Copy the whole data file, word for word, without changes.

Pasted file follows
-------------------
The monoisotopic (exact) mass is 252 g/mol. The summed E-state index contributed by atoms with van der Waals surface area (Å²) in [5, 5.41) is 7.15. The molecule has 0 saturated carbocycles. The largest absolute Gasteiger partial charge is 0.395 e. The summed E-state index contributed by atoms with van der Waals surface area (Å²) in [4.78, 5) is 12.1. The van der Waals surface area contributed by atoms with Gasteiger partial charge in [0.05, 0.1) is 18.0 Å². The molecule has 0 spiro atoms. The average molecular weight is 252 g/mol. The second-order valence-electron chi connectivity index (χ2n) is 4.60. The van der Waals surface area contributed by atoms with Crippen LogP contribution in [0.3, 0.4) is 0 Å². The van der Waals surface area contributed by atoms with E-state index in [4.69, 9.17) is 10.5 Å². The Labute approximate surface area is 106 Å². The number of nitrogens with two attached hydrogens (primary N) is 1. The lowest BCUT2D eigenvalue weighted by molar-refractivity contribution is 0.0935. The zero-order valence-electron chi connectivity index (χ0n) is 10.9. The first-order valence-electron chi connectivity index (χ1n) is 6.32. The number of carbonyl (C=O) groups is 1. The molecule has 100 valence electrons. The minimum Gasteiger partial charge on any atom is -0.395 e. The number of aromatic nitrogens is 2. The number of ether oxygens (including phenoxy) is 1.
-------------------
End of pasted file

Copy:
The monoisotopic (exact) mass is 252 g/mol. The summed E-state index contributed by atoms with van der Waals surface area (Å²) in [5, 5.41) is 7.15. The molecule has 0 saturated carbocycles. The largest absolute Gasteiger partial charge is 0.395 e. The summed E-state index contributed by atoms with van der Waals surface area (Å²) in [4.78, 5) is 12.1. The van der Waals surface area contributed by atoms with Gasteiger partial charge in [0.05, 0.1) is 18.0 Å². The molecule has 0 spiro atoms. The average molecular weight is 252 g/mol. The second-order valence-electron chi connectivity index (χ2n) is 4.60. The van der Waals surface area contributed by atoms with Crippen LogP contribution in [0.3, 0.4) is 0 Å². The van der Waals surface area contributed by atoms with E-state index in [4.69, 9.17) is 10.5 Å². The Labute approximate surface area is 106 Å². The number of nitrogens with two attached hydrogens (primary N) is 1. The lowest BCUT2D eigenvalue weighted by molar-refractivity contribution is 0.0935. The zero-order valence-electron chi connectivity index (χ0n) is 10.9. The first-order valence-electron chi connectivity index (χ1n) is 6.32. The number of carbonyl (C=O) groups is 1. The molecule has 100 valence electrons. The minimum Gasteiger partial charge on any atom is -0.395 e. The number of aromatic nitrogens is 2. The number of ether oxygens (including phenoxy) is 1.